EU Trying to Take Over Serbia-Kosovo Negotiations From U.S.

French Foreign Minister Jean-Yves Le Drian and German Foreign Minister Heiko Maas in a joint statement on the weekend said that EU-led dialogue between Serbia and Kosovo must restart as soon as possible and that shortcuts and quick fixes are excluded from the European plan towards a final deal. The sudden weekend request from France and Germany for the immediate continuation of dialogue between Kosovo and Serbia, under the leadership of the EU, was euphorically welcomed in Pristina, because, unlike the U.S. one, it offers no dead line for a solution. The EU does not want a repeat of the Dayton Agreement for Kosovo as it has been a catastrophic failure for Bosnia and the EU was only a passive observer when Bosnia was divided.

For Belgrade, there are several elements that it has to face. First of all, the battle between the EU and the U.S. for supremacy in leading the Kosovo process is underway. In that, the joint letter from Paris and Berlin requests dialogue between Belgrade and Pristina to begin as soon as possible but for the dialogue to be patient, while Washington is also on a diplomatic offensive with the aim to end the process as soon as possible.

The EU has been silent on this issue for a long while, which the U.S. used to activate and engage in dialogue in the absence of European influence. Knowing the traditional position of Washington on the Kosovo issue, Belgrade should prevent the U.S. from taking a lead position in any negotiations because they have always been on the side of a Kosovo independent of Serbia.

With Berlin and Paris, as the leading members of the EU, showing greater interest in resolving the issue between Serbia and Kosovo, they are showing their return to the process in a demonstration of their increased influence in the region. It is important for the Europeans to indicate in some way that they are still interested in having the main influence in the dialogue. If we observe this from Serbia’s side, this could be in its favour as the EU still has member states that do not recognize an independent Kosovo and will defend this position.

However, Pristina is also looking forward to European mediation in the process and it is not only due to the fact that they are beginning to give up on the U.S., but for the fact the Europeans are not putting pressure for the negotiations to end by a certain time frame. The U.S. wants a quick solution, while Germany and France, although they are looking for an efficient dialogue, are more inclined to a slower pace for reaching a solution and do not set deadlines. This suits Pristina at the moment because of the political crisis and disagreements between Albanian leaders on this issue. So, they need to put their own house in order before being pressured to making agreements with Serbia.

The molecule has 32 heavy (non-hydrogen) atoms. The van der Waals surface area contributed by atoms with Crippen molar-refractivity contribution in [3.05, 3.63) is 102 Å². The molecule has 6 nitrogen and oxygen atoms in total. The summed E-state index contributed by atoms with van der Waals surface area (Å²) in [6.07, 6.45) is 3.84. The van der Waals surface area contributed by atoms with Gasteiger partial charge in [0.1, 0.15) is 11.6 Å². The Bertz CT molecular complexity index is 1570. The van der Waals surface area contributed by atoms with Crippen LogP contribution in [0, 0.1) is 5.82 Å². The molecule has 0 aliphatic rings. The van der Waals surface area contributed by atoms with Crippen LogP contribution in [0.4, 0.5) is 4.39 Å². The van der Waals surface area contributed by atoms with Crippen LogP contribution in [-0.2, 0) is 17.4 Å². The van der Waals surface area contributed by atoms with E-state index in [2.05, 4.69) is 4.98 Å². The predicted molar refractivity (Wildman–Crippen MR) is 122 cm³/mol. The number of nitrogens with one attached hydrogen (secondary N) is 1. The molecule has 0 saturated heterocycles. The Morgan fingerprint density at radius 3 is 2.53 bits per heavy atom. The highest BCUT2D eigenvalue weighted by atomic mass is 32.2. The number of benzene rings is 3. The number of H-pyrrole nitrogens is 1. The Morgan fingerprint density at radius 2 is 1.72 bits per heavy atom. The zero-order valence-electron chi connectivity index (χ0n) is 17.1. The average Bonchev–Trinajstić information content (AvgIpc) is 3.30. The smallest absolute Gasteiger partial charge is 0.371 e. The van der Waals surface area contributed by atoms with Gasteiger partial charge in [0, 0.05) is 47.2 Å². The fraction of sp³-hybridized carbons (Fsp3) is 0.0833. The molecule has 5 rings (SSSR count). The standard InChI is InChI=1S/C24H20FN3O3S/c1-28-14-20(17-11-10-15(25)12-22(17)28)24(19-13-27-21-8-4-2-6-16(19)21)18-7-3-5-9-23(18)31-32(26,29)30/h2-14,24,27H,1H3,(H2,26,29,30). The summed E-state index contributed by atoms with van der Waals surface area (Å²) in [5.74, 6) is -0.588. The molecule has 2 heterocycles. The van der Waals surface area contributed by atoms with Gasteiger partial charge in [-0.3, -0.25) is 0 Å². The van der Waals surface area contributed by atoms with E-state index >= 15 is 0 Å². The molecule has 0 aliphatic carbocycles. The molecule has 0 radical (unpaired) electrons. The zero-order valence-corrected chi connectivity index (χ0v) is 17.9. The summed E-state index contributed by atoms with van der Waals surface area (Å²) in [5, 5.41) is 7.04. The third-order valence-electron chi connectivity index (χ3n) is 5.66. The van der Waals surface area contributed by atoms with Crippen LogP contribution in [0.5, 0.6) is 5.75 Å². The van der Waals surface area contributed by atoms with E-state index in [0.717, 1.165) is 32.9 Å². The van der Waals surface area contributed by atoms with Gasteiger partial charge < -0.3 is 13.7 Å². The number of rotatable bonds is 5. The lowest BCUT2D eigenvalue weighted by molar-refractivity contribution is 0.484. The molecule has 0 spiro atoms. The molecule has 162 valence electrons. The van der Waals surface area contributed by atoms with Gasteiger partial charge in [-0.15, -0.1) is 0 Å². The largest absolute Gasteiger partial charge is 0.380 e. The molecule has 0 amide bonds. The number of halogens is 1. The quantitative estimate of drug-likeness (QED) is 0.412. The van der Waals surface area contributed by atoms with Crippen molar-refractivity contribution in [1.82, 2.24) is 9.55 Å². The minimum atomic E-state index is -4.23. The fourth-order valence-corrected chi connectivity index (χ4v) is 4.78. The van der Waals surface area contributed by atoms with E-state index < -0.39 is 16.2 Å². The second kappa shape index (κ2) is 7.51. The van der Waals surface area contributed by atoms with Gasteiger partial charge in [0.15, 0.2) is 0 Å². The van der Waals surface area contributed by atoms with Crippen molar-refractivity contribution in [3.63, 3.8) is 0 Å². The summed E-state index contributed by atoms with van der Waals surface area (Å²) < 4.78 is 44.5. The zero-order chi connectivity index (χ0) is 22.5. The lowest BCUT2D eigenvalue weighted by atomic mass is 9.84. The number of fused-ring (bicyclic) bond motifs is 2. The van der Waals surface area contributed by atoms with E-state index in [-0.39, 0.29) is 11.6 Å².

One of Belgrade’s obligations in the accession negotiations with the EU is a final solution to the Kosovo issue under the auspices of the EU. This goal of EU accession however is mostly at the behest of the Serbian political class and does not necessarily reflect the opinions of the people. None-the-less, Berlin and Paris want to say that they will not be just observers as the EU continually seeks ways to become more sovereign and independent of U.S. foreign policy.

Although Germany is rigid, it will not want a change of borders in Kosovo. However, the EU is not only Germany, as much as it wishes it to be. Europe is to formally provide a service and to serve as a mediator between Belgrade and Pristina in order to reach a legally binding agreement between Belgrade and Pristina. It would be completely normal for Europe to solve this problem, because it is on the European continent and not the North American one. However, the fact is that at this moment we actually have two negotiating parties that provide various potential solutions. Therefore, there is no doubt that the EU is seeking to take over negotiations between Serbia and Kosovo from the U.S., and it appears that both parties are happy for this to occur.

By Paul Antonopoulos
Source: InfoBrics

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